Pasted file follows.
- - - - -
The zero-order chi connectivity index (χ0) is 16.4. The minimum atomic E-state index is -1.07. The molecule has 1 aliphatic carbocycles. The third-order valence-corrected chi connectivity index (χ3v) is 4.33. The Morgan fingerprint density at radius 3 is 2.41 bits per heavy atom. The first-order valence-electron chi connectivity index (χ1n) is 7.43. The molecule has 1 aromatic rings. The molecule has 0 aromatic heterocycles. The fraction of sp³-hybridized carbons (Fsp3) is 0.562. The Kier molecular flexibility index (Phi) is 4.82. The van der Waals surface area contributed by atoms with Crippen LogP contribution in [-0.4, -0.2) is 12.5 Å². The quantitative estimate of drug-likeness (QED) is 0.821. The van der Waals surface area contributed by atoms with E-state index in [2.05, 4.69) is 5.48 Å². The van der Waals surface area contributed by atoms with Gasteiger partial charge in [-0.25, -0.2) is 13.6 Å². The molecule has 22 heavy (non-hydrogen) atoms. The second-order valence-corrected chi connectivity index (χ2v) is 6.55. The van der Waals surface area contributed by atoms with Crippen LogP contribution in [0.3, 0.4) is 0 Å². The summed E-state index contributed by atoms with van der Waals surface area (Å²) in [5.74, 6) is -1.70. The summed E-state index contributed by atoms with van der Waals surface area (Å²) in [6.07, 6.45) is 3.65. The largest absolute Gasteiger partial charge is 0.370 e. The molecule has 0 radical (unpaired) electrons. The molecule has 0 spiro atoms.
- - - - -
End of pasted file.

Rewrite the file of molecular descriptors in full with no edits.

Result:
The zero-order chi connectivity index (χ0) is 16.4. The minimum atomic E-state index is -1.07. The molecule has 1 aliphatic carbocycles. The third-order valence-corrected chi connectivity index (χ3v) is 4.33. The Morgan fingerprint density at radius 3 is 2.41 bits per heavy atom. The first-order valence-electron chi connectivity index (χ1n) is 7.43. The molecule has 1 aromatic rings. The molecule has 0 aromatic heterocycles. The fraction of sp³-hybridized carbons (Fsp3) is 0.562. The Kier molecular flexibility index (Phi) is 4.82. The van der Waals surface area contributed by atoms with Crippen LogP contribution in [-0.4, -0.2) is 12.5 Å². The quantitative estimate of drug-likeness (QED) is 0.821. The van der Waals surface area contributed by atoms with E-state index in [2.05, 4.69) is 5.48 Å². The van der Waals surface area contributed by atoms with Gasteiger partial charge in [-0.25, -0.2) is 13.6 Å². The molecule has 22 heavy (non-hydrogen) atoms. The second-order valence-corrected chi connectivity index (χ2v) is 6.55. The van der Waals surface area contributed by atoms with Crippen LogP contribution in [0.3, 0.4) is 0 Å². The summed E-state index contributed by atoms with van der Waals surface area (Å²) in [5.74, 6) is -1.70. The summed E-state index contributed by atoms with van der Waals surface area (Å²) in [6.07, 6.45) is 3.65. The largest absolute Gasteiger partial charge is 0.370 e. The molecule has 0 radical (unpaired) electrons. The molecule has 0 spiro atoms.